The cold weather makes all of us more achy and stiff – and the same is true of our pets. Older dogs especially may struggle on slippery ice or mud, and running on hard frozen ground puts even more strain on joints.
Arthritis is common in dogs and cats of all ages; but is especially prevalent in older pets. Although a variety of factors contribute to the development of arthritis, the end result is a loss of the smooth cartilage lining the ends of the bones. The bones rub together, causing pain, and the joints become misshapen and knobbly due to the chronic inflammation.
Arthritis causes lameness due to pain and reduced range of movement of the joints. Affected pets are in pain all the time they are moving: they may not yelp or show obvious signs of pain, because the pain is a chronic dull ache most of the time.
So: what can be done to help? Quite a lot actually. Your vet may want to take X-rays to see which joints are affected and how badly. In most cases, medication (anti-inflammatories) may be prescribed: either a short course, to reduce inflammation and pain, or else as a long-term treatment. There are many other pain medications which can be given if these are not effective enough. Joint supplements may also be of benefit: and keeping your pet’s weight down will be very important. Physiotherapy is often a great help: sometimes you, the owner, can do this at home; at other times your vet may refer your pet for physiotherapy, acupuncture or hydrotherapy. Laser therapy is becoming more popular, with an increasing wealth of evidence to support its use.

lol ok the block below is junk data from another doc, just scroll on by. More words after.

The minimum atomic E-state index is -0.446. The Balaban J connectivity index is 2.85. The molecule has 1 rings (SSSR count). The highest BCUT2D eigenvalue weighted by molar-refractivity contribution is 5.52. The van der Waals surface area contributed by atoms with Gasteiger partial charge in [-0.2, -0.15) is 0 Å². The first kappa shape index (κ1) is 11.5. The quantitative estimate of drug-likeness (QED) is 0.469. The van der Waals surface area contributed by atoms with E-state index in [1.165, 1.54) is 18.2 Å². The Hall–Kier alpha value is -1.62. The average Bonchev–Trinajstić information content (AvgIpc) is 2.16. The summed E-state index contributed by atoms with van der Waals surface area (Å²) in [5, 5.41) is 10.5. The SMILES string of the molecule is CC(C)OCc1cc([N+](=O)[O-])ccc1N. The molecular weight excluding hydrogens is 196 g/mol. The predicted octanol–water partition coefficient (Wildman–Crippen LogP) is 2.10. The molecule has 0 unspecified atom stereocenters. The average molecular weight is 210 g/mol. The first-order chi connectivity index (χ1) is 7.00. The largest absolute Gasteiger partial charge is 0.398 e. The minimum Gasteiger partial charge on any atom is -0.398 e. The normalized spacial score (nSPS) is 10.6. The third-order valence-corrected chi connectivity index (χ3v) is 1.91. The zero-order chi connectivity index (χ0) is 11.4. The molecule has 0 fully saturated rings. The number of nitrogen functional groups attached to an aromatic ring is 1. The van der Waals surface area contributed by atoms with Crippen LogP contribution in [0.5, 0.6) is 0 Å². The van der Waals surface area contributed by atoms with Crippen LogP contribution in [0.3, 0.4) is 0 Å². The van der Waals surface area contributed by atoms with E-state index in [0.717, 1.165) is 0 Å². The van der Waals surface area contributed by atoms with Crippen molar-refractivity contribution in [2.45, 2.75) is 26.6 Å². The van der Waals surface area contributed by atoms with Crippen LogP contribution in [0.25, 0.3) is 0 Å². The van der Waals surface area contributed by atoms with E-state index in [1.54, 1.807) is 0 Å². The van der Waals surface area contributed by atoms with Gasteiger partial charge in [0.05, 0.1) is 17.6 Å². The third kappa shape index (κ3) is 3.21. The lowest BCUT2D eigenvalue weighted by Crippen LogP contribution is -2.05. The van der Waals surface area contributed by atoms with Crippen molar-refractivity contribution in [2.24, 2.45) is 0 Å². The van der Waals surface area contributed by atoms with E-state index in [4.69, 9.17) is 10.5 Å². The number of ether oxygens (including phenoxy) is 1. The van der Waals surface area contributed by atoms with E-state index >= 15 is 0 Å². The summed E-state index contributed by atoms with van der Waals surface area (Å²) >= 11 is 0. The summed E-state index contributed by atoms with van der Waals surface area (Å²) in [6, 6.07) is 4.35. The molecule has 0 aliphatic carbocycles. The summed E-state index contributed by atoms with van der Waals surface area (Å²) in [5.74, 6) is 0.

In more severe cases, surgery may be an option: either joint replacement or fusion, or cartilage implant surgery. A small number of veterinary surgeries, such as my own, are now also offering stem cell therapy. Known as regenerative medicine, this involves a small operation to harvest special cells (stem cells) from your pet, and then injecting them into affected joints. These stem cells have the ability to grow into cartilage cells that can reform the joint; in some cases completely reversing the signs of arthritis.
To sum up – there are lots of options for treating arthritis and your vet will be happy to talk to you about them. Remember: lameness is always a sign of pain – not just a consequence of getting old!